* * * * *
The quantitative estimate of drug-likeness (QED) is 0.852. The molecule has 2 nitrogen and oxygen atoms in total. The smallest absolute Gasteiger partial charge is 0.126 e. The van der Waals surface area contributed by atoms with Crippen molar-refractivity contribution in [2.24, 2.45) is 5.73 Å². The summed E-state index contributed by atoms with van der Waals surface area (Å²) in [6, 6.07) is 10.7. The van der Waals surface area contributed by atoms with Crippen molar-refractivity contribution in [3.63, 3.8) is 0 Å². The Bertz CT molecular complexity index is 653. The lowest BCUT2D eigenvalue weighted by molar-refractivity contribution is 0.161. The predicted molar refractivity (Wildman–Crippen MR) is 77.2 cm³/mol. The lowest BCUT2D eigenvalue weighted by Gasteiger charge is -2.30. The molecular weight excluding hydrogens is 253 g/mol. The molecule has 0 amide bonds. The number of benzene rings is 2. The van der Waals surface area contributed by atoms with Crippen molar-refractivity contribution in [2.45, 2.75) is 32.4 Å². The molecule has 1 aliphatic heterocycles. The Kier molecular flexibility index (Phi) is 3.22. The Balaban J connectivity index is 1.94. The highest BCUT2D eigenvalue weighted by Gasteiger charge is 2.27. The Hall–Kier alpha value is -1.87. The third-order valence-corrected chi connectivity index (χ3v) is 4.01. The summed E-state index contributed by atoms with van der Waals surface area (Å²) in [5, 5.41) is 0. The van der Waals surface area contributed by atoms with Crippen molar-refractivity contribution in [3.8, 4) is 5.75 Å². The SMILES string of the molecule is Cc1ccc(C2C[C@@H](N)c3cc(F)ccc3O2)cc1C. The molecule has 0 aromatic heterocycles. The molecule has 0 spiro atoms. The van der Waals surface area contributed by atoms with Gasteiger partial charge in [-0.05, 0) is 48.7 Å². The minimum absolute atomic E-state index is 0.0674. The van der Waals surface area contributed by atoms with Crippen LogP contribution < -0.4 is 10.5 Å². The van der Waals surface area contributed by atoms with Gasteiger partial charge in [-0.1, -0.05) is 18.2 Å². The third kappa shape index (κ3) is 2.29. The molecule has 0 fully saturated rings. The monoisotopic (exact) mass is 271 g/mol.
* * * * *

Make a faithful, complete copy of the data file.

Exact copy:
The quantitative estimate of drug-likeness (QED) is 0.852. The molecule has 2 nitrogen and oxygen atoms in total. The smallest absolute Gasteiger partial charge is 0.126 e. The van der Waals surface area contributed by atoms with Crippen molar-refractivity contribution in [2.24, 2.45) is 5.73 Å². The summed E-state index contributed by atoms with van der Waals surface area (Å²) in [6, 6.07) is 10.7. The van der Waals surface area contributed by atoms with Crippen molar-refractivity contribution in [3.63, 3.8) is 0 Å². The Bertz CT molecular complexity index is 653. The lowest BCUT2D eigenvalue weighted by molar-refractivity contribution is 0.161. The predicted molar refractivity (Wildman–Crippen MR) is 77.2 cm³/mol. The lowest BCUT2D eigenvalue weighted by Gasteiger charge is -2.30. The molecular weight excluding hydrogens is 253 g/mol. The molecule has 0 amide bonds. The number of benzene rings is 2. The van der Waals surface area contributed by atoms with Crippen molar-refractivity contribution in [2.45, 2.75) is 32.4 Å². The molecule has 1 aliphatic heterocycles. The Kier molecular flexibility index (Phi) is 3.22. The Balaban J connectivity index is 1.94. The highest BCUT2D eigenvalue weighted by Gasteiger charge is 2.27. The Hall–Kier alpha value is -1.87. The third-order valence-corrected chi connectivity index (χ3v) is 4.01. The summed E-state index contributed by atoms with van der Waals surface area (Å²) in [5, 5.41) is 0. The van der Waals surface area contributed by atoms with Crippen molar-refractivity contribution in [3.8, 4) is 5.75 Å². The SMILES string of the molecule is Cc1ccc(C2C[C@@H](N)c3cc(F)ccc3O2)cc1C. The molecule has 0 aromatic heterocycles. The molecule has 0 spiro atoms. The van der Waals surface area contributed by atoms with Gasteiger partial charge in [-0.05, 0) is 48.7 Å². The minimum absolute atomic E-state index is 0.0674. The van der Waals surface area contributed by atoms with Crippen LogP contribution < -0.4 is 10.5 Å². The van der Waals surface area contributed by atoms with Gasteiger partial charge in [-0.1, -0.05) is 18.2 Å². The third kappa shape index (κ3) is 2.29. The molecule has 0 fully saturated rings. The monoisotopic (exact) mass is 271 g/mol.